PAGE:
Canada, Mercosur Eye Renewed Trade Talks
Canada and the South American trading bloc Mercosur have recently resumed preparations for potentially negotiating a future trade agreement, officials say, nearly five years after exploratory talks were held between them.
These efforts were restarted after a technical working meeting was held between Canadian and Mercosur officials in Palacio San Martín of the Argentine Foreign Ministry, according to a press release issued last month. Argentine foreign ministry official Daniel Raimondi commented on the talks, noting the meeting was “highly productive” and that both Mercosur and Canada had expressed interest in moving forward.
The press release reported that delegates exchanged information on their respective positions and negotiating experiences in this field, along with non-tariff barriers, investment and government procurement, and labour and environmental issues.
Both sides have been actively working toward taking on new or updated trade negotiating initiatives over the last several months. Canada has an increasingly busy agenda, including planned talks with the US and Mexico to “tweak” the North American Free Trade Agreement (NAFTA).
Ottawa is also looking at next steps for the Trans-Pacific Partnership (TPP), along with discussing a potential trade deal with China, and preparing for the provisional application of the Comprehensive Economic and Trade Agreement (CETA) with the European Union. (See Bridges Weekly, 6 April 2017, 4 May 2017, 9 March 2017, and 6 April 2017)
Mercosur members Argentina, Brazil, Paraguay, and Uruguay had a combined GDP of US$2.4 trillion in 2016 and bilateral mechanise trade with Canada totalling nearly US$6 billion. Mercosur also covers a market of 260 million people and is looking to ink its own trade deal and association agreement with the European Union, along with developing deeper ties with other groups such as the Pacific Alliance – which includes Chile, Colombia, Mexico, and Peru.
Canadian Prime Minister Justin Trudeau affirmed Ottawa’s commitment to maintaining a dialogue on deepening trade between Canada and Mercosur during his visit to Argentina last November.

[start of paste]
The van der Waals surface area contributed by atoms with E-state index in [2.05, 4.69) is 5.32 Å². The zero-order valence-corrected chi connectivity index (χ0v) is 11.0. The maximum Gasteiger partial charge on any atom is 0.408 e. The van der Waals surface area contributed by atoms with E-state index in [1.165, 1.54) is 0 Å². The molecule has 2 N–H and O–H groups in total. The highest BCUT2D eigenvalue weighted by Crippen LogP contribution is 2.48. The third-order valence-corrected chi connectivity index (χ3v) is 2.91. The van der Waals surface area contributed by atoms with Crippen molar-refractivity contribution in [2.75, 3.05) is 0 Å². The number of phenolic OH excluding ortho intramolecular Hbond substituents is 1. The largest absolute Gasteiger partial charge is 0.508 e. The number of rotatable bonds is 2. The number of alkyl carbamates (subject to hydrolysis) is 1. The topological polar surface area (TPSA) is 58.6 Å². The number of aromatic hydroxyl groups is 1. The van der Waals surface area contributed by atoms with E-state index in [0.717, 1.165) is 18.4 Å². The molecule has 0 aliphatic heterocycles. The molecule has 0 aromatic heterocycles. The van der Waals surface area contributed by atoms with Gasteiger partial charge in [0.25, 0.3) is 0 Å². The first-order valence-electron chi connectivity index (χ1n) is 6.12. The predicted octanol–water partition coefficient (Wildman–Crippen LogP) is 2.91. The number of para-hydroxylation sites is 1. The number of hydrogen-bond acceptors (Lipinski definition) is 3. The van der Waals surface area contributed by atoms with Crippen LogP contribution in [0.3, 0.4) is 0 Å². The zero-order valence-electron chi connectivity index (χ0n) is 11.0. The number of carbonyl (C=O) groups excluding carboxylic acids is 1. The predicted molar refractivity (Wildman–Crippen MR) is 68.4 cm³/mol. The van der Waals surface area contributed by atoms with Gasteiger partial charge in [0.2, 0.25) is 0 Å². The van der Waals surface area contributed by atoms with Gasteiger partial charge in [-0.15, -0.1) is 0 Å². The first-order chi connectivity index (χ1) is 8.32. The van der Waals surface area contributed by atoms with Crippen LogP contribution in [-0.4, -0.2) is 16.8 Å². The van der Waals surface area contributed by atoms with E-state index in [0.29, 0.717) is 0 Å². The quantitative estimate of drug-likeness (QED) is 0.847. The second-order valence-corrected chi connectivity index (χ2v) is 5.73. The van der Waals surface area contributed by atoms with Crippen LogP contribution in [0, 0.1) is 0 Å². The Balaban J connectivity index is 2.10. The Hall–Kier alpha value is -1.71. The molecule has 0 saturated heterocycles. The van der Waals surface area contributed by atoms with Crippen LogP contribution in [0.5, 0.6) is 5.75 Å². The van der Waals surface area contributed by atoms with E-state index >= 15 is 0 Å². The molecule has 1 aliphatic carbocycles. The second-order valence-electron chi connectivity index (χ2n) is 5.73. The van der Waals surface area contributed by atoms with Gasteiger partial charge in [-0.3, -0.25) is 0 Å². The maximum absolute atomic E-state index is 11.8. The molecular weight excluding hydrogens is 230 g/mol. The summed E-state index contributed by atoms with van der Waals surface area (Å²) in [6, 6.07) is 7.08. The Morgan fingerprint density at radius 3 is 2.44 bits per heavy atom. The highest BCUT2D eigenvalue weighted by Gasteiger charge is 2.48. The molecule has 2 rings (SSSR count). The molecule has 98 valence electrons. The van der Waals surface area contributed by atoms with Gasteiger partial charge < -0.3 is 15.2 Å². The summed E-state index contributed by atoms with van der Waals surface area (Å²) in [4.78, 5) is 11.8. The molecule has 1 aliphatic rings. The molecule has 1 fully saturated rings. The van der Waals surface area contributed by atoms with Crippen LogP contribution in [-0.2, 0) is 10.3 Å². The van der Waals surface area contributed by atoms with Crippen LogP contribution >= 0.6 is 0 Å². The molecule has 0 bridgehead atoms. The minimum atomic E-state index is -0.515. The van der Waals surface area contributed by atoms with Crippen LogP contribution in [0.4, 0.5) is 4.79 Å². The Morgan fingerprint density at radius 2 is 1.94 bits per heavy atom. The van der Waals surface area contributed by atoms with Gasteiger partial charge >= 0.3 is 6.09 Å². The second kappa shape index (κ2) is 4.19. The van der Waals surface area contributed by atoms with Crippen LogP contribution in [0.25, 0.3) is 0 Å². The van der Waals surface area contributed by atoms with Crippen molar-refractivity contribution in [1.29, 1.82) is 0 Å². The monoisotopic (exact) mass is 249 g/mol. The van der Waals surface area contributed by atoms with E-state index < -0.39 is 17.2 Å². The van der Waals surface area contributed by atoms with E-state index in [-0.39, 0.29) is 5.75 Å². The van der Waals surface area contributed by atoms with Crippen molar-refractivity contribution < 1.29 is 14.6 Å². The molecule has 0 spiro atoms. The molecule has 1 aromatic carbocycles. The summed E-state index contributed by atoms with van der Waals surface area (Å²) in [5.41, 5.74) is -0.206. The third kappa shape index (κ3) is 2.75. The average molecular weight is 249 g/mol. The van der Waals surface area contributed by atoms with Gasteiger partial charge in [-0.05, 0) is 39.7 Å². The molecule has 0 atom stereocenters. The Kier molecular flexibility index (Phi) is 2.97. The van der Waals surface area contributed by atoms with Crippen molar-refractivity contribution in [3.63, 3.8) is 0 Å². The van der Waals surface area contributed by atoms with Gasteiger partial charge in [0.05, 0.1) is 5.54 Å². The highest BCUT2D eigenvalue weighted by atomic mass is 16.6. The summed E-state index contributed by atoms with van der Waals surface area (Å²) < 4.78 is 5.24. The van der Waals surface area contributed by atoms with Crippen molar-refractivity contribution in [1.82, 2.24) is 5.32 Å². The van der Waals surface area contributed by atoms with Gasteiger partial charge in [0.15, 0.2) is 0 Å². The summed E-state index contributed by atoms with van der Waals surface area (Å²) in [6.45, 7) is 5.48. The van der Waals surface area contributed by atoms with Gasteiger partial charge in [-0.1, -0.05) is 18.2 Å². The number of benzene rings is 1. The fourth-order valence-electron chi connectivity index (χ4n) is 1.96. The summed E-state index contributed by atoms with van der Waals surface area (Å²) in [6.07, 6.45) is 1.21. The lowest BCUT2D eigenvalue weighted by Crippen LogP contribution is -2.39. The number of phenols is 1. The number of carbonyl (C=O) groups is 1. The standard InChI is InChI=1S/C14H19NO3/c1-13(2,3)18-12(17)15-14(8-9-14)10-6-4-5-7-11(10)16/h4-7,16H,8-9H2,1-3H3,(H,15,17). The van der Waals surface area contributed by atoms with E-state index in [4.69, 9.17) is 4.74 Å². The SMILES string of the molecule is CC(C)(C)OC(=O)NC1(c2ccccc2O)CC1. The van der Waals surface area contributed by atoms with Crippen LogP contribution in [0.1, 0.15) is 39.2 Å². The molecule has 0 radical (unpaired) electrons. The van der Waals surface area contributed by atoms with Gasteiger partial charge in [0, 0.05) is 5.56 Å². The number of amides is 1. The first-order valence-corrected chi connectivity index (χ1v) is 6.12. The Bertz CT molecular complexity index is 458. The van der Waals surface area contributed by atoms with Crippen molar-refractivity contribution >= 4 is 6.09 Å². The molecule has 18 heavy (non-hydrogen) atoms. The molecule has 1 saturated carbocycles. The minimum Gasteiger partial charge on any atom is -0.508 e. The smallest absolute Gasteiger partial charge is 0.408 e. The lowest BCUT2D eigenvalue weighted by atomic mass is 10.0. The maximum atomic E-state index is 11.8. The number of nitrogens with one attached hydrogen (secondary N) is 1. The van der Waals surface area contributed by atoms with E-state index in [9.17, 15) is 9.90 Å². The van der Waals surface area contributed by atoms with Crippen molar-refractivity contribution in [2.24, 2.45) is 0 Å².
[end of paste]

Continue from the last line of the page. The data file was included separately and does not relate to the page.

“It is an indisputable fact that trade is good for economic growth and can and should be good for all citizens,” said Trudeau in comments to reporters at the time.
Progress and next steps
In order to help determine Ottawa’s goals in negotiating a possible trade deal with Mercosur, the Canadian government has launched a public consultation inviting the Canadian public, businesses, trade unions, civil society groups, and other interested parties to express their views. The formal notice was posted 28 April and input will be accepted until 29 May.
Agricultural commodities and other resource industries such as lumber are expected to factor into negotiations significantly. Contentious topics between Canada and Brazil could include the aerospace and meat industry: in the case of the former, Brazil filed a request for consultations earlier this year at the WTO regarding alleged Canadian subsidies to Bombardier. The two sides have previously sparred at the global trade body on state aid for this sector. (See Bridges Weekly, 23 February 2017)
Additionally, Argentina lifted their ban on Canadian pork imports during the November meeting between Canadian and Argentine officials, which experts say could create more competition for Brazil pork exports. The Brazilian meatpacking scandal in March of this year could also lead to Canadian beef exports increasing as international buyers shift to other alternative sources, some industry experts say.
Additional meetings are scheduled for the coming months, with negotiators looking to advance a framework for formal negotiations.
ICTSD reporting: “Canada restarts free trade negotiations with South America’s Mercosur trading bloc,” CBCNEWS, 28 April 2017; “Liberals seeking trade deal with powerful Latin American trading bloc,” HERALD NEWS, 28 April 2017; “Trudeau and Argentina’s president say trade - not protectionism - will help the poor, unemployed,” CBCNEWS, 17 November 2017; “Brazil Beef Scandal Leaves Fewer Options for Global Buyers,” REUTERS, 21 March 2017.